I realize that this has all diverged a bit from my original question and I'm sorry for the number of iterations it takes for you to make me fully understand your points. As long as you have the time to answer, it seems like I learn a little more each time.

    Thanks,
    Mike

     
  6. rebootjim

    rebootjim Active member

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    I don't mind a bit, and hopefully some of this will make the odd light bulb a bit brighter ;)

    Nope. Doesn't matter if you're talking about avi or mpeg. Frame size has no bearing on file size. Bitrate is the only thing.
    Caveat: If you capture a smaller framesize (352x240) at the same bitrate, it's quality will be better (initially) because you are using the same amount of bitrate to encode the same amount of information, into half the viewing size. OK, the smaller framesize looks REALLY good! It is. Now encode to full D1 DVD, and it's now been resized to 720x480 (double the original), but still containing the same amount of information. You just lost about 50% of your quality.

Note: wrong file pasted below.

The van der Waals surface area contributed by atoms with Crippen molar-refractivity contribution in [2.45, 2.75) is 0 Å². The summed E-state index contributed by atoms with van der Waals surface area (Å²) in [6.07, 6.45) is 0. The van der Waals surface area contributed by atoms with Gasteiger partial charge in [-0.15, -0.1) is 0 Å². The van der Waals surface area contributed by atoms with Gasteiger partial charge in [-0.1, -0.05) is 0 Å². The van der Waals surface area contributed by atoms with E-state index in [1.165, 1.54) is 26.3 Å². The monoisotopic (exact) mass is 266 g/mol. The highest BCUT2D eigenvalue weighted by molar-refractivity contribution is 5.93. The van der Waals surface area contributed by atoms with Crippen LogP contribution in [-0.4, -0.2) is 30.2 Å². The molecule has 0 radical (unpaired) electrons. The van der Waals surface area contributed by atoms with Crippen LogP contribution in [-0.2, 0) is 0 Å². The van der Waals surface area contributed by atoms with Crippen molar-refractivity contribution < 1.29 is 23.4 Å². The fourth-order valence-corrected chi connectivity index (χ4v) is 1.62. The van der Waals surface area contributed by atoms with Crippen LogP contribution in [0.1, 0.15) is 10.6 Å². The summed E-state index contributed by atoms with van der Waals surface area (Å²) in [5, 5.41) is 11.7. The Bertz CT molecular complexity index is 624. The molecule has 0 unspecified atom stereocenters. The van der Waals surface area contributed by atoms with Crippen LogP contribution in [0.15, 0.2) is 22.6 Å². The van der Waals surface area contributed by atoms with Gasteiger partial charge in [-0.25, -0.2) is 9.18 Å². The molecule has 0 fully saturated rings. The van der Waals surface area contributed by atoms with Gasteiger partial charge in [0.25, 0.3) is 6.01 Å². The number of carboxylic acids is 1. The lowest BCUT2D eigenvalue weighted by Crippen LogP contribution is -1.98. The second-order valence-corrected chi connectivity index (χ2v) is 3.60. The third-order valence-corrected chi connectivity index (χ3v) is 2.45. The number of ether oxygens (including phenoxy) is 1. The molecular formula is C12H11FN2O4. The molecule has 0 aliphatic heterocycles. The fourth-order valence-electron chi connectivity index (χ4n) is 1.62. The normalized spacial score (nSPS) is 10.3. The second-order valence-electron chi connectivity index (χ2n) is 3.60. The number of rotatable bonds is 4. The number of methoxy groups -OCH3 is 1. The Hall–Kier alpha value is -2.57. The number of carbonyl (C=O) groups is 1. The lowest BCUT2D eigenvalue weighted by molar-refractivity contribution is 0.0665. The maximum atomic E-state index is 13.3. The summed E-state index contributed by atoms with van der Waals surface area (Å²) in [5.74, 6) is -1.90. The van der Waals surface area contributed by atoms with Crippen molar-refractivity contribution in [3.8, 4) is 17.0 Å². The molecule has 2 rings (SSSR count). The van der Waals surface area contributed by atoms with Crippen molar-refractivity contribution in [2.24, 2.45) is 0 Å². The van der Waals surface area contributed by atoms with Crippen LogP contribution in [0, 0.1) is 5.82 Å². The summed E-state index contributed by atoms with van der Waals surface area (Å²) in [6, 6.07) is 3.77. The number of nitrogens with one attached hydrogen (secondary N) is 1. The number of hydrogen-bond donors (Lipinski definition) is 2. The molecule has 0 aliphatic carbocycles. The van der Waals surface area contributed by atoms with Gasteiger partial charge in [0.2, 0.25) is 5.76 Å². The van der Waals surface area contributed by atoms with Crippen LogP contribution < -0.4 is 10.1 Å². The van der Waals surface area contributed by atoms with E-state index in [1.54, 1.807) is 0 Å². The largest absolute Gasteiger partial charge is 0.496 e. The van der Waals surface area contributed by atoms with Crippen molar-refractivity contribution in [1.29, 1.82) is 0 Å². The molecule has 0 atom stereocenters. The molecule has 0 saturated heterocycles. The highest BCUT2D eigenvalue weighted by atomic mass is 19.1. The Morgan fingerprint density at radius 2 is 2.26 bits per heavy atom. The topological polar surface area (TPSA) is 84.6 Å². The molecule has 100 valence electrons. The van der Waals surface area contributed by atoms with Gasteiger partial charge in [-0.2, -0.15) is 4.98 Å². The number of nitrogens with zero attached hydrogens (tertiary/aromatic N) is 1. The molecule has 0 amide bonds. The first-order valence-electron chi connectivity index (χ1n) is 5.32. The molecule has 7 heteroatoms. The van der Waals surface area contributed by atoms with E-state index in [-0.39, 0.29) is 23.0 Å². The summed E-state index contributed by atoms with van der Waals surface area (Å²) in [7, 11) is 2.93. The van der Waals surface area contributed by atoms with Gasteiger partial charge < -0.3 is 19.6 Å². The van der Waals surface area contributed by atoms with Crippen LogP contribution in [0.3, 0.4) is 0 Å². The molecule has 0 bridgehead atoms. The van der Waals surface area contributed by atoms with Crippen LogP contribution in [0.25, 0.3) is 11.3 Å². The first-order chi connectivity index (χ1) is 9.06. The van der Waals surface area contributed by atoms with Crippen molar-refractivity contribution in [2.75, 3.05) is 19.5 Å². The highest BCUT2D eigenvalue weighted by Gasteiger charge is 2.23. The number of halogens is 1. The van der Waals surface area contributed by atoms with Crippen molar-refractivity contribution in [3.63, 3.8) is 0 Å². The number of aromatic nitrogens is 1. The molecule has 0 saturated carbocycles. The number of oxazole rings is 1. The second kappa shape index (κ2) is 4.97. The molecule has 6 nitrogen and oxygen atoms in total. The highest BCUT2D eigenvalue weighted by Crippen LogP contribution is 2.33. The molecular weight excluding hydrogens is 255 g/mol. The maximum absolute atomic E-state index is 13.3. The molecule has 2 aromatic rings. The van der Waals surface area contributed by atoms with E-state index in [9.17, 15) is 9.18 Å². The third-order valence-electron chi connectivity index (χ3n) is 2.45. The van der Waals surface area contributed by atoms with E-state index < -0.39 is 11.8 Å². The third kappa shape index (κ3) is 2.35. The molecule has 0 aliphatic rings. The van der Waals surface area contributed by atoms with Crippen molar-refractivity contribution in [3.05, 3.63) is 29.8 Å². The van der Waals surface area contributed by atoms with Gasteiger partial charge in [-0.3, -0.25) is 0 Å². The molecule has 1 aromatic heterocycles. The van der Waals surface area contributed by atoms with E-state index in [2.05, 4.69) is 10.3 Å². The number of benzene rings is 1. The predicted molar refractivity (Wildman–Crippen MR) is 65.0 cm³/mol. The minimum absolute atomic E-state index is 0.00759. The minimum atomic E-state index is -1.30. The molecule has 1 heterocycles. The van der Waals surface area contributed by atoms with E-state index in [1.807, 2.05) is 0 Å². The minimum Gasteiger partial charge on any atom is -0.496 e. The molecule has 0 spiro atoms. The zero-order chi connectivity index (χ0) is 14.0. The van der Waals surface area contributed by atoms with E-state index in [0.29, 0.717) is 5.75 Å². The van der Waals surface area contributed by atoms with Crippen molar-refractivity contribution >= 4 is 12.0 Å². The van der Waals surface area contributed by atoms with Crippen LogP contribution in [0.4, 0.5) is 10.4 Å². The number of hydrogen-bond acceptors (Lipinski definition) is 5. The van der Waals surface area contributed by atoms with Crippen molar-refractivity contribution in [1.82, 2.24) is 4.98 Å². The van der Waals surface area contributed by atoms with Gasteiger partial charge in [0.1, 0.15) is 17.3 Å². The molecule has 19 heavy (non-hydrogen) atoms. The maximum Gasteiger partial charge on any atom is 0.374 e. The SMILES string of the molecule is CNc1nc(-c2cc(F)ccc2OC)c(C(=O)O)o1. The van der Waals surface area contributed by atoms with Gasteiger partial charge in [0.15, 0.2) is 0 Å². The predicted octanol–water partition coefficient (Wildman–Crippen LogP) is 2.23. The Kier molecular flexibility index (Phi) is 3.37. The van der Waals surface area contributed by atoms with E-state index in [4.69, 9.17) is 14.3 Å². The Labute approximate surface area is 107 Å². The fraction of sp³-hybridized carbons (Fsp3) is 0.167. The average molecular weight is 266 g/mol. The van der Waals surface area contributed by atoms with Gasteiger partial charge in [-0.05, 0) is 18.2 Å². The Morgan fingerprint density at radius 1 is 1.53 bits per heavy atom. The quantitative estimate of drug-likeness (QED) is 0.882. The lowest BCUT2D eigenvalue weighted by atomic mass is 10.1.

The avi at 1500kbps thing, is a compression issue. Use the right codec, with the right filtering, and the avi can be spectacular, without using a lot of bitrate. The same does NOT hold true for mpeg-2.
    eg. I capture an avi from DV Cam. I use virtualdub. I add the sharpen, deinterlace, levels, and HSV adjust filters, and the Picvideo mjpeg codec.
    I can get a pretty good looking avi at 1500kbps.
    I cap the same thing, in vdub, with no filters, using the DivX mpeg-4 low motion codec at 1500kbps and it will barely be watchable, with serious artifacts, and definitely not worth encoding to mpeg-2. In fact, I can do the same, with the same codec at 6000kbps, and it will still suck.
    Codec and compression combine to make either a good cap, or a poor one.